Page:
How can we morally and /or legally justify using force that is likely to produce serious injury or death against a crowd of people that are trying to exercise their first amendment rights? How can we morally and/or legally justify using force that is likely to produce serious injury or death against persons that are not in a position to injure us or someone else? How can we morally justify using force likely to cause serious injury or death against persons that are doing no more than watching someone else participate in civil disobedience? The answer is we can’t!

If you do nothing else as a result of this article review your use of force policies and make sure that you haven’t blurred the distinction between less-lethal and nonlethal force options. Your chemical agents are generally considered to be a non-lethal force option. That said the 9th Circuit of appeals has said even your chemical agents must be considered an intermediate force option. Increase your available tools so your officers and deputies have both nonlethal and less-lethal options available to them. Having less-lethal and nonlethal alternatives doesn’t do the officer any good if the tools he needs is in a sergeant’s car or with a SWAT team. Less-lethal and nonlethal tools need to be available to not only SWAT but also the patrol officer. The patrol officer when faced with a man with a board, brick, knife, etc. needs the tools available to him immediately. top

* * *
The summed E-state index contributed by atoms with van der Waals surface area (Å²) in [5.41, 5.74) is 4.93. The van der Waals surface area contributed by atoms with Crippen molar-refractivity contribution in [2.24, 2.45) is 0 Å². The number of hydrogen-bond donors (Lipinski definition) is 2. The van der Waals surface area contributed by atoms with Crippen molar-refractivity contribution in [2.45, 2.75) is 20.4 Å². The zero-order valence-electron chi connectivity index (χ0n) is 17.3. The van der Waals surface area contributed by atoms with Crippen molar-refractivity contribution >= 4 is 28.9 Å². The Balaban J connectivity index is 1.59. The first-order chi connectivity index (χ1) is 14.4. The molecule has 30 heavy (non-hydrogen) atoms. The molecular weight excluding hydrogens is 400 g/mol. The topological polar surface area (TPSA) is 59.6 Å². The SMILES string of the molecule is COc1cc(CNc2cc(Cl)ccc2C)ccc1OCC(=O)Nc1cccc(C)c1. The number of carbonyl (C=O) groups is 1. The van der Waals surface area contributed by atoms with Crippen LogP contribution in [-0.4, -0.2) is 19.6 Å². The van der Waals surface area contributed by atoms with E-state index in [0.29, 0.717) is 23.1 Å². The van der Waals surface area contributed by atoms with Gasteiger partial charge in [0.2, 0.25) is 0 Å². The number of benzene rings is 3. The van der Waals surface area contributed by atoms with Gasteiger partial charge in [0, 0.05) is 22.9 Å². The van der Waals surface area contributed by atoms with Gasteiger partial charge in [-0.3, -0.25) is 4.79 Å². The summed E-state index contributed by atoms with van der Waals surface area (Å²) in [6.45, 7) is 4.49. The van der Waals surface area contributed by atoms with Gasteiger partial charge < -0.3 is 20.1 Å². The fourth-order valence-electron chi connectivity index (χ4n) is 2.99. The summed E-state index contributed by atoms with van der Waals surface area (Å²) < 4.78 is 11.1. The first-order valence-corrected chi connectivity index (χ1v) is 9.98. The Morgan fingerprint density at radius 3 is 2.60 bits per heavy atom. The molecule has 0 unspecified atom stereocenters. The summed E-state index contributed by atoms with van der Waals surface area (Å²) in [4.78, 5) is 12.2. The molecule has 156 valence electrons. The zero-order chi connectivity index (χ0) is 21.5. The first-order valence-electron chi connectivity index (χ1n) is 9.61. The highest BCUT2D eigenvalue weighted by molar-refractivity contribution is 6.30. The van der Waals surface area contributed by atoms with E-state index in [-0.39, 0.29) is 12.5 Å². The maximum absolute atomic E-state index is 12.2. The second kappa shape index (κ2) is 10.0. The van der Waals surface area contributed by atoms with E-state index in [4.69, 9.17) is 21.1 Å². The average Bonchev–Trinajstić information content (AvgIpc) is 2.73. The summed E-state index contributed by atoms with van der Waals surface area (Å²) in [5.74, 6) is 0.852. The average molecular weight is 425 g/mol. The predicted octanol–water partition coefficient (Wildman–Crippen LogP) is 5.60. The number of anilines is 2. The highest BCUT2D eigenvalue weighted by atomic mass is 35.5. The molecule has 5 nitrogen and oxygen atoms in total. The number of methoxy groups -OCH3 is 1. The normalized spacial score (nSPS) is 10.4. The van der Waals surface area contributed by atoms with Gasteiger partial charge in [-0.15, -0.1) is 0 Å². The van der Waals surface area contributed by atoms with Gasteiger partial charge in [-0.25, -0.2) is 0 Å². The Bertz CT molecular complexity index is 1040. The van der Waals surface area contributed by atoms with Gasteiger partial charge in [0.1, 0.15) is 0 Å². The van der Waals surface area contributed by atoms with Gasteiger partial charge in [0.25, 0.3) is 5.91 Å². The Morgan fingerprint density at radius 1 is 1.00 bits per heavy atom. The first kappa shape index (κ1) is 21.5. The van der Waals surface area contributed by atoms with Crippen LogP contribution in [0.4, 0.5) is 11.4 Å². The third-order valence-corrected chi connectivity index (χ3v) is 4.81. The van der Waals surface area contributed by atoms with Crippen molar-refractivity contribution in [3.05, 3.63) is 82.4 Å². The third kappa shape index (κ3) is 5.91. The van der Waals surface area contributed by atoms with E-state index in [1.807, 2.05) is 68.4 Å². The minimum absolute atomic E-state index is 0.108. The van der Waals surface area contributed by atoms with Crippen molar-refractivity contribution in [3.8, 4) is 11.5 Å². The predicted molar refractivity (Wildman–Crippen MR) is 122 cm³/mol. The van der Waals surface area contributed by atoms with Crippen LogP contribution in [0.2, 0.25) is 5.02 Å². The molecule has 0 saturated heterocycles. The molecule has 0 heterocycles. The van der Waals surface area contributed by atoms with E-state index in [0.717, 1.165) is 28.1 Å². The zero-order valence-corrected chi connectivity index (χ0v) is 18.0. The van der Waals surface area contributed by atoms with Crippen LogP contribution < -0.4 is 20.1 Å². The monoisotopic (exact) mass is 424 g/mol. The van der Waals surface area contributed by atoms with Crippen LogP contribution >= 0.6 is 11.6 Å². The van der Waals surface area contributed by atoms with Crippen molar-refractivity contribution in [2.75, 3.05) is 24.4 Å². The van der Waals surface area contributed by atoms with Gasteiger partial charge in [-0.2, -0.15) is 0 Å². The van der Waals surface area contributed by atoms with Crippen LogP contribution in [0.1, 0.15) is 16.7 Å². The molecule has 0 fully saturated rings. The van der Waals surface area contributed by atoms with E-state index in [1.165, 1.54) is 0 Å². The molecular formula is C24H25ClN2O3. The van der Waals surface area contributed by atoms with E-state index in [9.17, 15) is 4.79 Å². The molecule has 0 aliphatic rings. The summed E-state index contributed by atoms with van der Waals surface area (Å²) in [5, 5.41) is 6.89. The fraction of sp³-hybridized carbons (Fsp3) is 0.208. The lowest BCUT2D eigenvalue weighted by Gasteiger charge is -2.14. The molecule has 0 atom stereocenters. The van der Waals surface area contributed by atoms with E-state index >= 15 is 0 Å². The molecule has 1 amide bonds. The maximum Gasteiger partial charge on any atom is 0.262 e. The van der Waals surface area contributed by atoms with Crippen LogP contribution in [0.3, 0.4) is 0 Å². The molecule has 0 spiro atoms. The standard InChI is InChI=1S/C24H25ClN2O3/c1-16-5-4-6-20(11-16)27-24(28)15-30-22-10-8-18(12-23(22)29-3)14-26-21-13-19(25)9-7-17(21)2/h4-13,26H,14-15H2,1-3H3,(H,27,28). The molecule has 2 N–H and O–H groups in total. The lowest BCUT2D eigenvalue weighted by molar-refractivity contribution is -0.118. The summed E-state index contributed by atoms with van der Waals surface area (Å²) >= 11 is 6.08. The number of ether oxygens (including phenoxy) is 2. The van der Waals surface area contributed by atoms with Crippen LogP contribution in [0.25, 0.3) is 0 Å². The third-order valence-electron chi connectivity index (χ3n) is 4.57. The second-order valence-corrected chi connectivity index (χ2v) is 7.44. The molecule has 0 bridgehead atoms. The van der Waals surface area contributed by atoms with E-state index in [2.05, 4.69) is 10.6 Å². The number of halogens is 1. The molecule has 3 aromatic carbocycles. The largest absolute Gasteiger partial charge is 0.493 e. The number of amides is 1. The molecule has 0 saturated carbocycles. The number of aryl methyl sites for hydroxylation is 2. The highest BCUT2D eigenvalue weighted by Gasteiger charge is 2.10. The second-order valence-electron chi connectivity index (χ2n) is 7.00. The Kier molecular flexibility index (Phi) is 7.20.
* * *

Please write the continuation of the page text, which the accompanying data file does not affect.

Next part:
D.C. No. CV-97-434-LKK.  Filed March 16, 2001

Beanbag rounds are projectiles enclosed in a heavy Cordura nylon and filled with pellets that can travel at 280 feet per second. They have a very high potential for injury and death and are not accurate. The effective range is 50 feet. To reduce the possibility of serious injury or death, the following standards of employment are recommended:  At distances of less than 10 feet, extreme caution should be exercised prior to deployment due to high possibility of fatal outcome. At distances of ten to twenty feet, avoid the head, neck, spleen, liver and kidney areas. (back)